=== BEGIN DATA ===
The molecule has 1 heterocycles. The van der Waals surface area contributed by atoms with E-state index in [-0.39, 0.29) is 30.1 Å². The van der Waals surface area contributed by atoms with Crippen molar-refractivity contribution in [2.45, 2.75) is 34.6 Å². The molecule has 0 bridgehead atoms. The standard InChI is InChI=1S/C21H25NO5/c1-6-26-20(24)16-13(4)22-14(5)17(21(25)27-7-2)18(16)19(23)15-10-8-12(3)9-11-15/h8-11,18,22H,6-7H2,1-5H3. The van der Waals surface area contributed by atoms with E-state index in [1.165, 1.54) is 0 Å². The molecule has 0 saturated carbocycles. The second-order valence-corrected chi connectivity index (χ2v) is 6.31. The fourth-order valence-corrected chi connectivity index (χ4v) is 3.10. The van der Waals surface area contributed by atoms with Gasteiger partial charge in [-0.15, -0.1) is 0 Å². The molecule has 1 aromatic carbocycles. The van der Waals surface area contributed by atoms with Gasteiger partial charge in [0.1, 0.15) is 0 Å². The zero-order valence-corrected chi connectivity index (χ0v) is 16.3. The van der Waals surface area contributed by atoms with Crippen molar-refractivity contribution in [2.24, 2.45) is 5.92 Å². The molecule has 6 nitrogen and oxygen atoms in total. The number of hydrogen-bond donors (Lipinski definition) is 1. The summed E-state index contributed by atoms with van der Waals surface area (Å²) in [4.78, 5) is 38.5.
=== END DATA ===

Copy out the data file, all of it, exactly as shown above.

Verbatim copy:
The molecule has 1 heterocycles. The van der Waals surface area contributed by atoms with E-state index in [-0.39, 0.29) is 30.1 Å². The van der Waals surface area contributed by atoms with Crippen molar-refractivity contribution in [2.45, 2.75) is 34.6 Å². The molecule has 0 bridgehead atoms. The standard InChI is InChI=1S/C21H25NO5/c1-6-26-20(24)16-13(4)22-14(5)17(21(25)27-7-2)18(16)19(23)15-10-8-12(3)9-11-15/h8-11,18,22H,6-7H2,1-5H3. The van der Waals surface area contributed by atoms with E-state index in [1.165, 1.54) is 0 Å². The molecule has 0 saturated carbocycles. The second-order valence-corrected chi connectivity index (χ2v) is 6.31. The fourth-order valence-corrected chi connectivity index (χ4v) is 3.10. The van der Waals surface area contributed by atoms with Gasteiger partial charge in [-0.15, -0.1) is 0 Å². The molecule has 1 aromatic carbocycles. The van der Waals surface area contributed by atoms with Gasteiger partial charge in [0.1, 0.15) is 0 Å². The zero-order valence-corrected chi connectivity index (χ0v) is 16.3. The van der Waals surface area contributed by atoms with Crippen molar-refractivity contribution in [2.24, 2.45) is 5.92 Å². The molecule has 6 nitrogen and oxygen atoms in total. The number of hydrogen-bond donors (Lipinski definition) is 1. The summed E-state index contributed by atoms with van der Waals surface area (Å²) in [4.78, 5) is 38.5.